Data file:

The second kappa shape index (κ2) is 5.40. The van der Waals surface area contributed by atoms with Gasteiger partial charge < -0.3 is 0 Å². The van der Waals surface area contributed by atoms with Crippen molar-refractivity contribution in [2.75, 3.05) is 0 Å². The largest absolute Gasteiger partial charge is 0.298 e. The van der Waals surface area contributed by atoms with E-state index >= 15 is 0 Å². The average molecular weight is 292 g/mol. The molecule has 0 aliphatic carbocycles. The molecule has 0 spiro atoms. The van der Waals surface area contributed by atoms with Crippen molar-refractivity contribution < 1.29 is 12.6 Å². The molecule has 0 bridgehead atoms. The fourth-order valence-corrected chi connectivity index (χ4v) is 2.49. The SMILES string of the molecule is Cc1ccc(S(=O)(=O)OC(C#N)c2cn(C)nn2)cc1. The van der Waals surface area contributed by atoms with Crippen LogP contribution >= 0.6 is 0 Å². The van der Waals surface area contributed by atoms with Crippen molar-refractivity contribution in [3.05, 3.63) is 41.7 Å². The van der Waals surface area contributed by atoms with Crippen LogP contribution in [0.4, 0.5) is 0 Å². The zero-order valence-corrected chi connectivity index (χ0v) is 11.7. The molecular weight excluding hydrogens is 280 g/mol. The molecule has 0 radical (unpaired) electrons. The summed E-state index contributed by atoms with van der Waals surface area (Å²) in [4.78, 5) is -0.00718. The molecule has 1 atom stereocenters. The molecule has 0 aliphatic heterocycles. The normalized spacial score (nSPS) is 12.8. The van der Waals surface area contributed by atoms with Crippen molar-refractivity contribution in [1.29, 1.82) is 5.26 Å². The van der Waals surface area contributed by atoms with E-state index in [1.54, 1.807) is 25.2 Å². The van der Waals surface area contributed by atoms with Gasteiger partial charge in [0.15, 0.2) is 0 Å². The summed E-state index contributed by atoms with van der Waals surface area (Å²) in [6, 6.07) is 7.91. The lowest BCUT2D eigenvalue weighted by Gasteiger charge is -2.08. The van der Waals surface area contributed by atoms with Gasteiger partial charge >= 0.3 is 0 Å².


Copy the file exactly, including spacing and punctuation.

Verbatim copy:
The second kappa shape index (κ2) is 5.40. The van der Waals surface area contributed by atoms with Gasteiger partial charge < -0.3 is 0 Å². The van der Waals surface area contributed by atoms with Crippen molar-refractivity contribution in [2.75, 3.05) is 0 Å². The largest absolute Gasteiger partial charge is 0.298 e. The van der Waals surface area contributed by atoms with E-state index >= 15 is 0 Å². The average molecular weight is 292 g/mol. The molecule has 0 aliphatic carbocycles. The molecule has 0 spiro atoms. The van der Waals surface area contributed by atoms with Crippen molar-refractivity contribution < 1.29 is 12.6 Å². The molecule has 0 bridgehead atoms. The fourth-order valence-corrected chi connectivity index (χ4v) is 2.49. The SMILES string of the molecule is Cc1ccc(S(=O)(=O)OC(C#N)c2cn(C)nn2)cc1. The van der Waals surface area contributed by atoms with Crippen LogP contribution >= 0.6 is 0 Å². The van der Waals surface area contributed by atoms with Crippen molar-refractivity contribution in [3.05, 3.63) is 41.7 Å². The van der Waals surface area contributed by atoms with Crippen LogP contribution in [0.4, 0.5) is 0 Å². The zero-order valence-corrected chi connectivity index (χ0v) is 11.7. The molecular weight excluding hydrogens is 280 g/mol. The molecule has 0 radical (unpaired) electrons. The summed E-state index contributed by atoms with van der Waals surface area (Å²) in [4.78, 5) is -0.00718. The molecule has 1 atom stereocenters. The molecule has 0 aliphatic heterocycles. The normalized spacial score (nSPS) is 12.8. The van der Waals surface area contributed by atoms with Crippen molar-refractivity contribution in [1.29, 1.82) is 5.26 Å². The van der Waals surface area contributed by atoms with E-state index in [1.54, 1.807) is 25.2 Å². The van der Waals surface area contributed by atoms with Gasteiger partial charge in [0.15, 0.2) is 0 Å². The summed E-state index contributed by atoms with van der Waals surface area (Å²) in [6, 6.07) is 7.91. The lowest BCUT2D eigenvalue weighted by Gasteiger charge is -2.08. The van der Waals surface area contributed by atoms with Gasteiger partial charge >= 0.3 is 0 Å².